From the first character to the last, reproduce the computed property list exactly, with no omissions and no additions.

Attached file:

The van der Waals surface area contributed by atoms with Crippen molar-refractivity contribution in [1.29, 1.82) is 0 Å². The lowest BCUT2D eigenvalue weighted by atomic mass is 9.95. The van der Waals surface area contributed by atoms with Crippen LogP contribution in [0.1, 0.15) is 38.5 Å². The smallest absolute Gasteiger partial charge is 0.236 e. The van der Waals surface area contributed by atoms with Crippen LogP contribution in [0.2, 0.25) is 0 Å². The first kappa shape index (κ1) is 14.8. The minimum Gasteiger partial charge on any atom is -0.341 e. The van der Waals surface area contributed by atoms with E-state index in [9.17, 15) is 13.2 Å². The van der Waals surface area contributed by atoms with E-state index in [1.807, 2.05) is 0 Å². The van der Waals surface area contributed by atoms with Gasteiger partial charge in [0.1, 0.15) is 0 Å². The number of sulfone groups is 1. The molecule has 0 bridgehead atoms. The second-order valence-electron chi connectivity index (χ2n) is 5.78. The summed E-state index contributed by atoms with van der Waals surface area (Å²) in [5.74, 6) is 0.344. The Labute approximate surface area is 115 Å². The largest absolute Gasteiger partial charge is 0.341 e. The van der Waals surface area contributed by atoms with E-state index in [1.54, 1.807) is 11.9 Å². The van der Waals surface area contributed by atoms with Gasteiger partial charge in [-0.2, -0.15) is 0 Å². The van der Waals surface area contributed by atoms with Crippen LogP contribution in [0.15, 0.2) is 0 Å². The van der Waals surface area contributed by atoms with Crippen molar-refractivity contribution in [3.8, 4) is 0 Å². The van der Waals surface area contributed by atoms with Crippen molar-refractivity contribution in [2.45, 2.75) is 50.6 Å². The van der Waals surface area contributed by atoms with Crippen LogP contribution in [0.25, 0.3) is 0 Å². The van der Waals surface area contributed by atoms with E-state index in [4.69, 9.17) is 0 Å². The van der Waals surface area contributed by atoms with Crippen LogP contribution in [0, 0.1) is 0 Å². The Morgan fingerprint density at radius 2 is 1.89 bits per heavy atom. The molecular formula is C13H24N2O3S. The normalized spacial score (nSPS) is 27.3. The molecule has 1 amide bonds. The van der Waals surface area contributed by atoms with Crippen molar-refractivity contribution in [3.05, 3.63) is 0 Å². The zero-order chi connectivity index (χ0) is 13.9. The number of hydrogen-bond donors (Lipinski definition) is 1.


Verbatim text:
The van der Waals surface area contributed by atoms with Crippen molar-refractivity contribution in [1.29, 1.82) is 0 Å². The lowest BCUT2D eigenvalue weighted by atomic mass is 9.95. The van der Waals surface area contributed by atoms with Crippen LogP contribution in [0.1, 0.15) is 38.5 Å². The smallest absolute Gasteiger partial charge is 0.236 e. The van der Waals surface area contributed by atoms with Crippen LogP contribution in [0.2, 0.25) is 0 Å². The first kappa shape index (κ1) is 14.8. The minimum Gasteiger partial charge on any atom is -0.341 e. The van der Waals surface area contributed by atoms with E-state index in [9.17, 15) is 13.2 Å². The van der Waals surface area contributed by atoms with E-state index in [1.807, 2.05) is 0 Å². The van der Waals surface area contributed by atoms with Gasteiger partial charge in [0.1, 0.15) is 0 Å². The number of sulfone groups is 1. The molecule has 0 bridgehead atoms. The second-order valence-electron chi connectivity index (χ2n) is 5.78. The summed E-state index contributed by atoms with van der Waals surface area (Å²) in [5.74, 6) is 0.344. The Labute approximate surface area is 115 Å². The largest absolute Gasteiger partial charge is 0.341 e. The van der Waals surface area contributed by atoms with E-state index in [1.54, 1.807) is 11.9 Å². The van der Waals surface area contributed by atoms with Gasteiger partial charge in [-0.2, -0.15) is 0 Å². The van der Waals surface area contributed by atoms with Crippen LogP contribution in [0.15, 0.2) is 0 Å². The van der Waals surface area contributed by atoms with Crippen molar-refractivity contribution in [3.8, 4) is 0 Å². The van der Waals surface area contributed by atoms with Crippen molar-refractivity contribution in [2.45, 2.75) is 50.6 Å². The van der Waals surface area contributed by atoms with Crippen LogP contribution in [0.25, 0.3) is 0 Å². The van der Waals surface area contributed by atoms with E-state index in [4.69, 9.17) is 0 Å². The van der Waals surface area contributed by atoms with Crippen LogP contribution in [0, 0.1) is 0 Å². The Morgan fingerprint density at radius 2 is 1.89 bits per heavy atom. The molecular formula is C13H24N2O3S. The normalized spacial score (nSPS) is 27.3. The molecule has 1 amide bonds. The van der Waals surface area contributed by atoms with Crippen molar-refractivity contribution in [3.05, 3.63) is 0 Å². The zero-order chi connectivity index (χ0) is 13.9. The number of hydrogen-bond donors (Lipinski definition) is 1.